No comments:

Canadian Rivers

Canadian Rivers
I speak for river users too!

The Queen is not amused!

The Queen is not amused!

The Damned Dam - 2005 -

The Damned Dam - 2005 -
22nd Annual Kipaw Rally has modest turnout. - 23rd does better

The Ashlu river: it could happen to you

The Ashlu river: it could happen to you

Whitewater Ontario

Whitewater Ontario
Working Hard to Protect Canada's Paddling Resources

Whitewater Ontario - Mission Statement

It is Whitewater Ontario’s mission to support the whitewater paddling community through the promotion, development and growth of the sport in its various disciplines. We accomplish this through the development of events, resources, clubs, and programs for personal and athletic development, regardless of skill level or focus, to ensure a high standard of safety and competency; We advocate safe and environmentally responsible access and use of Ontario’s rivers. Whitewater Ontario is the sport governing body in the province, and represents provincial interests within the national body Whitewater Canada and the Canadian Canoe Association

Kipawa, Tabaret, and Opemican

Kipawa, Tabaret, and Opemican
If Hydro Quebec is not actively pursuing Tabaret what is that bite out of Opemican for?

Kipawa Dam: After

Kipawa Dam: After
Laniel Dam at 2006 Rally

Where is the Kipawa

Where is the Kipawa
Kipawa flows into lake Temiskamingue, running from Kipawa Lake, under hwy 101 in Quebec

Kipawa Dam

Kipawa Dam
laniel dam at 2004 River Rally

Tabaret is a Bad Idea

About the Kipawa

The best thing paddlers can do to help the cause of the Kipawa:

1. attend the rally and bring others including non paddlers to attend and buy beer and have fun

2. write your MP /MNA and raise the issue and post your objections -1 letter = 200 who didn't write

3. Write Thierry Vandal the CEO of Hydro Quebec strongly opposing the 132 MW standard decrying the use of "diversion" as the most environmentally inappropriate method of power production

4. Write Jean Charest, Premier of Quebec protesting that either the algonquin or the tabaret project will eliminate all other values on the Kipawa River by turning it into a dry gulch.

5. See if you can get other allied groups interested by showing your own interest, ie the Sierra Defense Fund, Earthwild, MEC, and so on.

6. Demand further consultation

7. Currently we are at the point where we need to sway public opinion and raise awareness.

However, if all else fails, don't get mad, simply disrupt, foment, and protest . The Monkey Wrench Gang.

Have you read Edward Abbey?

Important Addresses
CEO,Hydro Québec, 75 boul René Levesque, Montreal, P.Q., H2Z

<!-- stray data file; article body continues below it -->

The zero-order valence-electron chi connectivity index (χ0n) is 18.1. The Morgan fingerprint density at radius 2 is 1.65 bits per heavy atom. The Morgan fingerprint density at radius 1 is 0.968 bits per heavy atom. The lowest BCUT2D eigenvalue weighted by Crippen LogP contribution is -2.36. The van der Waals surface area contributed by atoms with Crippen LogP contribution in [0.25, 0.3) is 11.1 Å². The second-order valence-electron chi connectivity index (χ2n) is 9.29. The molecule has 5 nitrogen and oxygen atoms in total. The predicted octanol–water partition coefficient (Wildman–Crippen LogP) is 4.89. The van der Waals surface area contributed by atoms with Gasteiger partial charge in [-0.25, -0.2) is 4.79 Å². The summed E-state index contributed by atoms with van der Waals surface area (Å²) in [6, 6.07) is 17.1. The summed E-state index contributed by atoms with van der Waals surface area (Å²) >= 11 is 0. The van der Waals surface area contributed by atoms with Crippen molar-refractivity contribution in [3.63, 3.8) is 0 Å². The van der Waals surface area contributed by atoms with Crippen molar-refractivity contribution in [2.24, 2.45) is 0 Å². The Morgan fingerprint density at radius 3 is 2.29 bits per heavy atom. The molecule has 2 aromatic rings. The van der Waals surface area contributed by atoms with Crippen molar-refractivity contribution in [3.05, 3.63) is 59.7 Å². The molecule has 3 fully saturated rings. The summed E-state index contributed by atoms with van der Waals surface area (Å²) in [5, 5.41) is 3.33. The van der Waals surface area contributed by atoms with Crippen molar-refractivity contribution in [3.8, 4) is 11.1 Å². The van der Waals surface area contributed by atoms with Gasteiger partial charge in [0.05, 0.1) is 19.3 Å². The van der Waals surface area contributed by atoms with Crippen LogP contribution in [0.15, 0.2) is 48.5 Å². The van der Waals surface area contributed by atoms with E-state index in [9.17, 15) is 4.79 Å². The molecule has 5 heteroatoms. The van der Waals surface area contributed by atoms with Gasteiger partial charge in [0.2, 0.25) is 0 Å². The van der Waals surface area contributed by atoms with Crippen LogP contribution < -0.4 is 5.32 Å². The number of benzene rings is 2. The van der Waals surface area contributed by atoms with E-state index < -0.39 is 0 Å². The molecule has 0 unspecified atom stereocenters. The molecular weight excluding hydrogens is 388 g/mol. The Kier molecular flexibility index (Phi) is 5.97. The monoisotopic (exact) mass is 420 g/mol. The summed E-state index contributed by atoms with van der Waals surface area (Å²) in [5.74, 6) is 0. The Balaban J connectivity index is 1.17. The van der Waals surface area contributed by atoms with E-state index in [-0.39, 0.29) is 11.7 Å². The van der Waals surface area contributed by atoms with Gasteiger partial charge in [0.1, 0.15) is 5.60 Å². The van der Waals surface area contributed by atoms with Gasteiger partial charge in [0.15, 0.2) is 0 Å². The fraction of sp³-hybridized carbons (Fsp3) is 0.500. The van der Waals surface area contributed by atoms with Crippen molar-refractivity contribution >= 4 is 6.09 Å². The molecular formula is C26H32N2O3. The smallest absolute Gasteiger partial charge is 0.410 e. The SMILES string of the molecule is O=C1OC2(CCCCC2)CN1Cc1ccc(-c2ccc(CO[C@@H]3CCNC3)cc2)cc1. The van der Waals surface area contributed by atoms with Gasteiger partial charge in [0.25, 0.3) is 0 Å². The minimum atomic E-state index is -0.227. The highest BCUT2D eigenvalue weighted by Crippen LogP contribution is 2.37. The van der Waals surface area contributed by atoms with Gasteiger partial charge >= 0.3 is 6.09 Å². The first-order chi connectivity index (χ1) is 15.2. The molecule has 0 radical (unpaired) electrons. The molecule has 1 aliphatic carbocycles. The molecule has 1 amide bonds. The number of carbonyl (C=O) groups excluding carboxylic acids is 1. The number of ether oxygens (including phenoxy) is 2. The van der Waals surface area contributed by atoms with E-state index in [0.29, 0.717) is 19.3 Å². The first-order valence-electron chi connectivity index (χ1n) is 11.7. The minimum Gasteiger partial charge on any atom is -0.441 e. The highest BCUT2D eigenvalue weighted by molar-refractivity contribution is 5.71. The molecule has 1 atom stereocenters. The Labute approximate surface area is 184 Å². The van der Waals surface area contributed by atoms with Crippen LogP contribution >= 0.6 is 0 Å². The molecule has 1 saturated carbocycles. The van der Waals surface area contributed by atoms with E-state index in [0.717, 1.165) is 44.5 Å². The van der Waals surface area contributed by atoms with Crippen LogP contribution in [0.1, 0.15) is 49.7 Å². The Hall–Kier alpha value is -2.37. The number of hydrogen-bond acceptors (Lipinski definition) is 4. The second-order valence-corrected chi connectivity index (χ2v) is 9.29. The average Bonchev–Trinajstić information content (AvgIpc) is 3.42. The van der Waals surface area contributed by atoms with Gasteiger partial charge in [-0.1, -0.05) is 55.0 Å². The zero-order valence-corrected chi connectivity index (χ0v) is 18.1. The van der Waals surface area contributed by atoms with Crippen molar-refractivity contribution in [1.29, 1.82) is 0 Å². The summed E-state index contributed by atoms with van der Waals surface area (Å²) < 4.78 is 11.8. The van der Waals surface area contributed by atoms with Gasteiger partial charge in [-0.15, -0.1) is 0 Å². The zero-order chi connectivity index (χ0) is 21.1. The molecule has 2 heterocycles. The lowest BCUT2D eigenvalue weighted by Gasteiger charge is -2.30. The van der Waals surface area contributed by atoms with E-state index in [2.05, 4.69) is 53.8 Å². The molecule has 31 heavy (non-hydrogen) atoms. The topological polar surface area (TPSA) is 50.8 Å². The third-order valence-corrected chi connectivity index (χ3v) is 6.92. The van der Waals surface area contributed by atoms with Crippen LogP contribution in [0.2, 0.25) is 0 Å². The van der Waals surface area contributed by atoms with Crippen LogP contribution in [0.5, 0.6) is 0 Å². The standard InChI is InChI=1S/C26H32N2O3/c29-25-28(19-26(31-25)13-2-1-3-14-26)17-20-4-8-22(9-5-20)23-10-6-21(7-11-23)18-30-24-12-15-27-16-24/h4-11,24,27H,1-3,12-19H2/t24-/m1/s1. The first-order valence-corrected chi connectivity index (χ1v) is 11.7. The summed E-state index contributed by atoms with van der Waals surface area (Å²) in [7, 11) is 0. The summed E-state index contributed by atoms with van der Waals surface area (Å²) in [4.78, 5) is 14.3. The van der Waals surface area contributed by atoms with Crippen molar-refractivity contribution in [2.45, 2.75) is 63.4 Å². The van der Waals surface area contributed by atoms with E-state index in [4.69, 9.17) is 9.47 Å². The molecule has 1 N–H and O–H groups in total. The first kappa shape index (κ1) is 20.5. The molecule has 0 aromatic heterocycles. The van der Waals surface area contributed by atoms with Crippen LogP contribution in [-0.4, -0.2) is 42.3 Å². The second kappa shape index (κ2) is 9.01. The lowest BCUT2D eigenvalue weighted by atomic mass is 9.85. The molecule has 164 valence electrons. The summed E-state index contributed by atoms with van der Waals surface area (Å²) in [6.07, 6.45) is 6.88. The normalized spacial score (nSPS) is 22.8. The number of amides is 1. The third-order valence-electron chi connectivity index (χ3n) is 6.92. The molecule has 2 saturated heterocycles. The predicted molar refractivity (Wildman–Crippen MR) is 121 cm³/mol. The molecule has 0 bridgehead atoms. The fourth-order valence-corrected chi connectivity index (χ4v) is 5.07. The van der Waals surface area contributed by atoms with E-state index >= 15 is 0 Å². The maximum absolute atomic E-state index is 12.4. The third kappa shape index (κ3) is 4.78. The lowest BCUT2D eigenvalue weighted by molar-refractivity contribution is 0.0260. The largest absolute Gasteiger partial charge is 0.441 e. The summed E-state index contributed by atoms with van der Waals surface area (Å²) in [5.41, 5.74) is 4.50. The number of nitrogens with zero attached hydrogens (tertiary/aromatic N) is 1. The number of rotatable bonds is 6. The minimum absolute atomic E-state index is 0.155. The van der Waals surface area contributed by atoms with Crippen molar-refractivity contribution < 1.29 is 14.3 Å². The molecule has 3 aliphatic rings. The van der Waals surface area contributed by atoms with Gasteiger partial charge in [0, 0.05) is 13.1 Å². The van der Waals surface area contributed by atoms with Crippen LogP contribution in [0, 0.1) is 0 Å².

Tabaret is a Bad Idea (Part Two)

Les Amis de la Riviere Kipawa is poised to use an application to the Federal Court to issue a Writ of Mandamus to ensure the Minster does what he is supposed to do, protect the public's right to navigate the water control structure at Laniel, Quebec using the Navigable Waters Protection Act. (see

In the now gutted Navigable Waters Protection Act lay the means by which the Minister of Transport could keep the public right of passage down our great Canadian Heritage, our rivers and streams which are threatened especially by resource corporations and power brokers such as Hydro Quebec.

These powerful entities continue to petition that 'this' river or 'that' stream is not navigable and therefore not protectable.
I don't say that dams and bridges should not be built, only that if they are, historical navigation rights should be considered and preserved by making reasonable accommodations for recreational boaters.

It is the Minister of Transport, in exercising the right to allow or disallow work on or over a navigable waterway is what keeps boats and recreational boaters plying our waterways.

To many recent cases launched in the Federal Court concerning the Navigable Waters Protection Act, most recently the case of the Humber Environment Group of Cornerbrook Newfoundland versus the Cornerbrook Pulp and Paper Company indicates that the important oversight is not being faithfully performed. Have we really come to the point now where we must say "such and such a stream is one foot deep, possessing so many cubic feet per second flow and so on?" The answer to this is... YES!

The honourable Mr. Justice John A. O'Keefe, ruled that it had not been shown that the river was navigable. How convenient was that to the Minister? But either the Minister of Transport acts to protect our rivers and streams as a public right or he does not and that means rivers and streams currently enjoyed by kayakers and canoists.